Tuesday, October 12, 2010

The Real Columbus Day - October 12

Before 1971 when Congress decided we needed another 3-day weekend and changed it to the second Monday in October, Columbus Day was always celebrated October 12 - the day Christopher Columbus set foot in the new world in 1492. As kids in grade school, we learned all about Queen Isabella and King Ferdinand, Columbus, who, though born in Genoa, was setting sail under the flag of Spain, and his ships, La Nina, La Pinta and La Santa Maria.
Special stamps, including the 4-center above, were printed in 1892 to commemorate the 400th anniversary of Columbus' achievement. The World's Columbian Exposition - also known as the Chicago World's Fair - was designed to feature the 400th anniversary, too. And even though dedication ceremonies were held in October, 1892, the fair didn't open to the public until May, 1893.
Columbus Day is no longer celebrated as it once was due to recognition of the cruel treatment and eradication of indigenous peoples during the colonization of the Americas by European settlers. Some cities and states have renamed the holiday "Indigenous People's Day" or "Native American Day".


This picture of my niece, Kristi, was taken August, 1980 when we lived on Tuck Corner. When she was born, October 12, 1968, I knew it would be easy to remember her birthday - 1) because it was Columbus Day and 2) because it was also my father-in-law's* birthday.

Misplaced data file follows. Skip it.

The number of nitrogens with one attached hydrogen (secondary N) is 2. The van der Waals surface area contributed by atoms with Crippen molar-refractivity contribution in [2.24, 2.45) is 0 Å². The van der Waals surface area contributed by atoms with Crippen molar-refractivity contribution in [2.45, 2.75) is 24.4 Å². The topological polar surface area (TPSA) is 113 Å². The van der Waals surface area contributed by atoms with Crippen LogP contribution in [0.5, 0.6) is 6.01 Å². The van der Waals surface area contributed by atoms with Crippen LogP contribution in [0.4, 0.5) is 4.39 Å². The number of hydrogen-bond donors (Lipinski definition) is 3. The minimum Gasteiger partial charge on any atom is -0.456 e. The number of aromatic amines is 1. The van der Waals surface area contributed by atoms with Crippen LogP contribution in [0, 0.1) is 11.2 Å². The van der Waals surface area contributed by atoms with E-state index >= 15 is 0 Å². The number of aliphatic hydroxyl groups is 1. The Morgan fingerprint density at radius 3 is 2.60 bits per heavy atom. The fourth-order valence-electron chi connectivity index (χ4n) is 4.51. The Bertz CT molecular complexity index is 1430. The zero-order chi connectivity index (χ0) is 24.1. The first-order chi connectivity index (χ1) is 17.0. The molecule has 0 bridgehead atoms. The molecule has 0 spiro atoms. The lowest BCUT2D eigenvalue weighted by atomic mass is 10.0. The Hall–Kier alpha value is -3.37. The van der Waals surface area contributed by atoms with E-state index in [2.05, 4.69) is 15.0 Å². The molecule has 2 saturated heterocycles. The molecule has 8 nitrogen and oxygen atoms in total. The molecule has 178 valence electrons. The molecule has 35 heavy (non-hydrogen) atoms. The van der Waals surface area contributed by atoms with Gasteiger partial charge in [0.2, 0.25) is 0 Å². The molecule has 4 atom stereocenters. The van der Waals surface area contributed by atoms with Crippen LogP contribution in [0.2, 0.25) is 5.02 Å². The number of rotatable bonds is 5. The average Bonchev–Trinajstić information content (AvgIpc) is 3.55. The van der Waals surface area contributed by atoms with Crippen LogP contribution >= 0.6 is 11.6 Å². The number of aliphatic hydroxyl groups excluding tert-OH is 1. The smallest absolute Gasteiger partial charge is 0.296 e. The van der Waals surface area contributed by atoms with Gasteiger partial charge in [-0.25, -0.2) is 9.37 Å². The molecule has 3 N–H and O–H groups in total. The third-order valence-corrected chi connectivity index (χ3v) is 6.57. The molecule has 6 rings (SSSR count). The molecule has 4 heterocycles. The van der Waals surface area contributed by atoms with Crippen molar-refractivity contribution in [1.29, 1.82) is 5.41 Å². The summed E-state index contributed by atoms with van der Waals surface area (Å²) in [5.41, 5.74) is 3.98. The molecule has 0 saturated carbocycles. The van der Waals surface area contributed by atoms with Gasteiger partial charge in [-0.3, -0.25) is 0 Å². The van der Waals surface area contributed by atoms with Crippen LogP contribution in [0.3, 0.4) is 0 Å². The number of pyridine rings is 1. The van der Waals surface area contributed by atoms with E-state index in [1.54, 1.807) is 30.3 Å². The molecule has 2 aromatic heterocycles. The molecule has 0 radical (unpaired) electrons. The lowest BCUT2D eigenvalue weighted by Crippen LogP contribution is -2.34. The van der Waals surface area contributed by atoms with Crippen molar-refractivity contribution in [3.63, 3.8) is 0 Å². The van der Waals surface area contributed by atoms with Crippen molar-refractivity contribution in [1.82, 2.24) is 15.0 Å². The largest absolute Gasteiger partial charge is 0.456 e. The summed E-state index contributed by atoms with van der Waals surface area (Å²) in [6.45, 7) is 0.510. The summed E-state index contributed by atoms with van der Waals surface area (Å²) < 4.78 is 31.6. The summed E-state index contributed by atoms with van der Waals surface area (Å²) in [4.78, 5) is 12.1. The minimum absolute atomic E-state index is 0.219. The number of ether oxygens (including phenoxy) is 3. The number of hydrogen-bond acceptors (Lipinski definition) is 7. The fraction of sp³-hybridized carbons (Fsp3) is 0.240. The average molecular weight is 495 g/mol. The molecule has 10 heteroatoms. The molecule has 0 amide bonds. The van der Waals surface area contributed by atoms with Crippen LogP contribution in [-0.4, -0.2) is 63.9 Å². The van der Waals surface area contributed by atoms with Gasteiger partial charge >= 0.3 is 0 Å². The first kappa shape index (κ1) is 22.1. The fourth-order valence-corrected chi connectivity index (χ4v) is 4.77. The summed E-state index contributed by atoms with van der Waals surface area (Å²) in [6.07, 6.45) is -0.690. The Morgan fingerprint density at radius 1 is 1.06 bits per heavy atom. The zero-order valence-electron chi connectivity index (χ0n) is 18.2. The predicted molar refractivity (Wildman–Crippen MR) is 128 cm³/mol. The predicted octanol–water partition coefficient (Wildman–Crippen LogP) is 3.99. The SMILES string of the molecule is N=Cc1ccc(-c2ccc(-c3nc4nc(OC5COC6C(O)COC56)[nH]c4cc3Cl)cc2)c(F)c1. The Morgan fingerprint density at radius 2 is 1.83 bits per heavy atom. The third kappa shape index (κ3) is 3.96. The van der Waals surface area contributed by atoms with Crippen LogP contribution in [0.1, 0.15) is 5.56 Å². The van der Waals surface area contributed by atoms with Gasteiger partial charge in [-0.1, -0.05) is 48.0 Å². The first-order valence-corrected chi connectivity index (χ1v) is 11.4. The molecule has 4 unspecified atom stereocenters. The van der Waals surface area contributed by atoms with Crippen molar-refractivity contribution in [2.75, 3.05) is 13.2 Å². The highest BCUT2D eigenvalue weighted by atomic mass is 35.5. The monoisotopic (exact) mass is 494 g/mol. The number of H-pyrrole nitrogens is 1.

Doug's Grandpa Charles William Botkin was born October 12, 1903. I have given Doug most of the pictures of his Dad's family but I did find this multi-generational one with Chuck in it. We were celebrating Brock's first birthday in 1982. Standing, left-to-right, (Brock's) Great-grandma, Ruth Lynam; Great-great grandmother, Delphia Ridnour; Great-grandma, Betty Botkin and Great-grandpa, Chuck Botkin. Seated are Brock and his Great-great grandmother, Bessie Lynam.
I still think of October 12 as the real Columbus Day, but now the only celebrating I think of is for Kristi.
(* at that time)



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